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Culture and wellbeing in a remote setting: a chat with Laïla von Alvensleben from Mural

Culture and wellbeing in a remote setting: a chat with Laïla von Alvensleben from Mural

Laïla von Alvensleben is the Head of Culture and Collaboration at MURAL, the leading digital workspace for visual collaboration in the enterprise. She manages a distributed team of 300+ people across multiple continents and time zones and is a champion for the remote-first and hybrid-remote approach to team collaboration, empowering MURAL’s rapidly growing team to successfully work from anywhere.

Laïla von Alvensleben is the Head of Culture and Collaboration at MURAL, the leading digital workspace for visual collaboration in the enterprise. She manages a distributed team of 300+ people across multiple continents and time zones and is a champion for the remote-first and hybrid-remote approach to team collaboration, empowering MURAL’s rapidly growing team to successfully work from anywhere. We're glad to share her insights and actionable tips on how to maintain the wellbeing of your remote team as well as build company culture in a distributed team - no matter the size of a company.

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As a remote mentor and coach, what are the top 3 challenges of freshly remote companies you're seeing/talking to?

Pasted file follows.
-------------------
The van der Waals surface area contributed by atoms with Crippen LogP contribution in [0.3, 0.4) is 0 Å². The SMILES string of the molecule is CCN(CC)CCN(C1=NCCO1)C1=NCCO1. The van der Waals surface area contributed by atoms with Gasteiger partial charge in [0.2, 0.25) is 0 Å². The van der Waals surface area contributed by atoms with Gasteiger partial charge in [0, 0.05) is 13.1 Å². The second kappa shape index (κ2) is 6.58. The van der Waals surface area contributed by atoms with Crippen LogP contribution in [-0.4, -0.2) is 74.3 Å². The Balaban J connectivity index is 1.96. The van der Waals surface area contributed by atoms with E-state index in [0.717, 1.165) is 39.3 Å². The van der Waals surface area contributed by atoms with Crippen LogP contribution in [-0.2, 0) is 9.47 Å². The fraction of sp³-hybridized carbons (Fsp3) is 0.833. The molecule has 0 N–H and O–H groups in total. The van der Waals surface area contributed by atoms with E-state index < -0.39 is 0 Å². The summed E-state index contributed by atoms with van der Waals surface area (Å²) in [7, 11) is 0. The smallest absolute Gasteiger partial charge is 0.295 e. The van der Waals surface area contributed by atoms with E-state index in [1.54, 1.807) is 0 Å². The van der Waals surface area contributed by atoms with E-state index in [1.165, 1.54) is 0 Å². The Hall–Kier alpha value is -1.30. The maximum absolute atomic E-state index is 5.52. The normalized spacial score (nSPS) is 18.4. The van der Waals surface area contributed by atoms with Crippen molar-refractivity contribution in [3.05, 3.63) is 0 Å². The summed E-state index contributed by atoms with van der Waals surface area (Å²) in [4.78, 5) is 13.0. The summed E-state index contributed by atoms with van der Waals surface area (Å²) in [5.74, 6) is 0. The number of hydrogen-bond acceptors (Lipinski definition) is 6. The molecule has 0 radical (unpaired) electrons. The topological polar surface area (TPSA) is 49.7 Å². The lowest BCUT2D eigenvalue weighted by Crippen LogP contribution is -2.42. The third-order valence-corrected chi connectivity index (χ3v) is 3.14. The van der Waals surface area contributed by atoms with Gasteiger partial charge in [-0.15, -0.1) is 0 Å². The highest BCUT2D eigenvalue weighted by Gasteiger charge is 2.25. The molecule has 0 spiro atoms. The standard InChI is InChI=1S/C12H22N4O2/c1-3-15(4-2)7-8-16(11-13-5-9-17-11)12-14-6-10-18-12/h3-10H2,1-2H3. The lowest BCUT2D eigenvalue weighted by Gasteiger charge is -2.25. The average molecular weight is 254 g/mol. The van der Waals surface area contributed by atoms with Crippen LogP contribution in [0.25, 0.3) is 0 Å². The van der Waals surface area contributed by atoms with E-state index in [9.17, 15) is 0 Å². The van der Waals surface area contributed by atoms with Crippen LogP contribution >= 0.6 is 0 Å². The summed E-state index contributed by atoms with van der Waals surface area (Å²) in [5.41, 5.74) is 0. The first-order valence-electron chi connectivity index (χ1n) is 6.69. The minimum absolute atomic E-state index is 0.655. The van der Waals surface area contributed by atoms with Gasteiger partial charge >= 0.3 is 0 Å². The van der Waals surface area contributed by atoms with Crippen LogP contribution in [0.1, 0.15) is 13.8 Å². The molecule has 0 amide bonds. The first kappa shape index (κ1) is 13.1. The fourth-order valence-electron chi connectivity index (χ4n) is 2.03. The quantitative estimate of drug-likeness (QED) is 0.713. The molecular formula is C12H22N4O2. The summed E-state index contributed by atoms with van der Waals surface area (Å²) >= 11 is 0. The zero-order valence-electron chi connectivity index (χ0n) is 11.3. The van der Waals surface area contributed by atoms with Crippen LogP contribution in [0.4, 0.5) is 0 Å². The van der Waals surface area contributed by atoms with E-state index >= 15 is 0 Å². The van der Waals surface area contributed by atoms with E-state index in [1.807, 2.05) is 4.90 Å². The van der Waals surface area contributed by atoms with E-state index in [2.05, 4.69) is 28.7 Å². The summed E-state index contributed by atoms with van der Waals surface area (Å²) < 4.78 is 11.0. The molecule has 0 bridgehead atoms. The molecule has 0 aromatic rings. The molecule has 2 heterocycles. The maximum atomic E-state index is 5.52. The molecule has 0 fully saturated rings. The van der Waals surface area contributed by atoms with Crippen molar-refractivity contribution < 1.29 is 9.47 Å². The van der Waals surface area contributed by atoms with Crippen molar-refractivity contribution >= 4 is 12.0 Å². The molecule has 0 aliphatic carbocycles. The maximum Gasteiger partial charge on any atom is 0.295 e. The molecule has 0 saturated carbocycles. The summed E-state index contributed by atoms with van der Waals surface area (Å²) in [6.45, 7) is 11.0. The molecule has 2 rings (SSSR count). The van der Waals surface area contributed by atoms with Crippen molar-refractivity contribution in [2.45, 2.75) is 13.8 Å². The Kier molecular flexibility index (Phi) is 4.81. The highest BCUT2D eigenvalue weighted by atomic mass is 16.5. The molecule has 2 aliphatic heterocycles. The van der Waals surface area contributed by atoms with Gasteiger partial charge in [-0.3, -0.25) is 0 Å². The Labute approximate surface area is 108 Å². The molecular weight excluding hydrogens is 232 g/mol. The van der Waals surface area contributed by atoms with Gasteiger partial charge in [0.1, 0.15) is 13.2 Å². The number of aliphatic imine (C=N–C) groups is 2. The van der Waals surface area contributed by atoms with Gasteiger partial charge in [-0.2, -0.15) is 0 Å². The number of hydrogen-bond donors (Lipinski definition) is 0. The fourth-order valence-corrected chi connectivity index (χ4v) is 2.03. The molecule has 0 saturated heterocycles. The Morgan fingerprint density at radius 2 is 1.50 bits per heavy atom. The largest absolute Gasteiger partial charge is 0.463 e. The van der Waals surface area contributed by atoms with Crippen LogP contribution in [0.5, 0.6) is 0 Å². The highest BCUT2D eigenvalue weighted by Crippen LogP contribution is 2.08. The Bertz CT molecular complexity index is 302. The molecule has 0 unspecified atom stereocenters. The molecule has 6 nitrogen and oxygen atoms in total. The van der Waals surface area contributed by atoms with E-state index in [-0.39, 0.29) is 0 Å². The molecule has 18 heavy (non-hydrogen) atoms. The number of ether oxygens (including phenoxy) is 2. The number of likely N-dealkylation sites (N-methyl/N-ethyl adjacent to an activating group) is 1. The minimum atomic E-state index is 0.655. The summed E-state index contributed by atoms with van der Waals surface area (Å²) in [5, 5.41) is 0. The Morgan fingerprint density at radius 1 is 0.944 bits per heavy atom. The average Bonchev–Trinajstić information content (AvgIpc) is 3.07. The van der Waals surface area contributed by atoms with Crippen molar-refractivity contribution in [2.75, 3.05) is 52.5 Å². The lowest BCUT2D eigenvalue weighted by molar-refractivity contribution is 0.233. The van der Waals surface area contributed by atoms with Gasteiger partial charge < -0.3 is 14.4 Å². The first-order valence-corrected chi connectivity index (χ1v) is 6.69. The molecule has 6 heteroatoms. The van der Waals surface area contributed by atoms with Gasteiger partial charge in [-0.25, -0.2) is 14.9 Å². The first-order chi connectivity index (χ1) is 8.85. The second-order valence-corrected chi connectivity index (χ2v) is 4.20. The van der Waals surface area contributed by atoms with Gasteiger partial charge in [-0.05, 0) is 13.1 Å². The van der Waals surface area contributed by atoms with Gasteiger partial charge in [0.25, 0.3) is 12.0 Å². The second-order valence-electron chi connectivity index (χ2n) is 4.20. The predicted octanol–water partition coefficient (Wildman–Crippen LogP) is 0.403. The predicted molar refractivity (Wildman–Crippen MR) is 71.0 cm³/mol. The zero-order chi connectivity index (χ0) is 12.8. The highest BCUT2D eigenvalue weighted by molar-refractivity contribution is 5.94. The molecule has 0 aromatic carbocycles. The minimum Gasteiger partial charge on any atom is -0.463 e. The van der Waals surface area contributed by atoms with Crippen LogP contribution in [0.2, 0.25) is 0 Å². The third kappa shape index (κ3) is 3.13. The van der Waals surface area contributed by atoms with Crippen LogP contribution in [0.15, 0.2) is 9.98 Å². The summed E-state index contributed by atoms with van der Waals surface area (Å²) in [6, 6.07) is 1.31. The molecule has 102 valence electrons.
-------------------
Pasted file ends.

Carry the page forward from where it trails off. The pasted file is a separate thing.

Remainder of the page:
Right now, with the current pandemic and political instability, the top challenges I’m observing at companies that are new to remote work are:

  1. Employee wellbeing. 2020 has been psychologically and physically demanding on almost every employee, both on a personal and professional level. Mental health has come to the forefront as a key concern for HR professionals and companies as a whole, who frequently look to their employer for counsel and benefits in this area.
  2. Zoom fatigue. Now that we’ve all discovered that online meetings can actually help to get work done, I’ve seen companies go from never doing online meetings to scheduling back-to-back online meetings all day. Is anyone surprised that being on Zoom for eight hours straight can become tiring? It’s difficult for some managers and colleagues to find the right balance when they’re used to sharing ideas spontaneously in the same physical space.
  3. Remote culture. It’s challenging enough to be mindful about culture when everyone is in-person, but even harder when we don’t regularly meet the people we work with. Coffee chats and office events have now moved online, but after spending so many hours in front of the screen, employees are reluctant to spend even more time on Zoom (see above) to take part in a potentially awkward or poorly organised social hour.


What can we do to prevent or overcome them?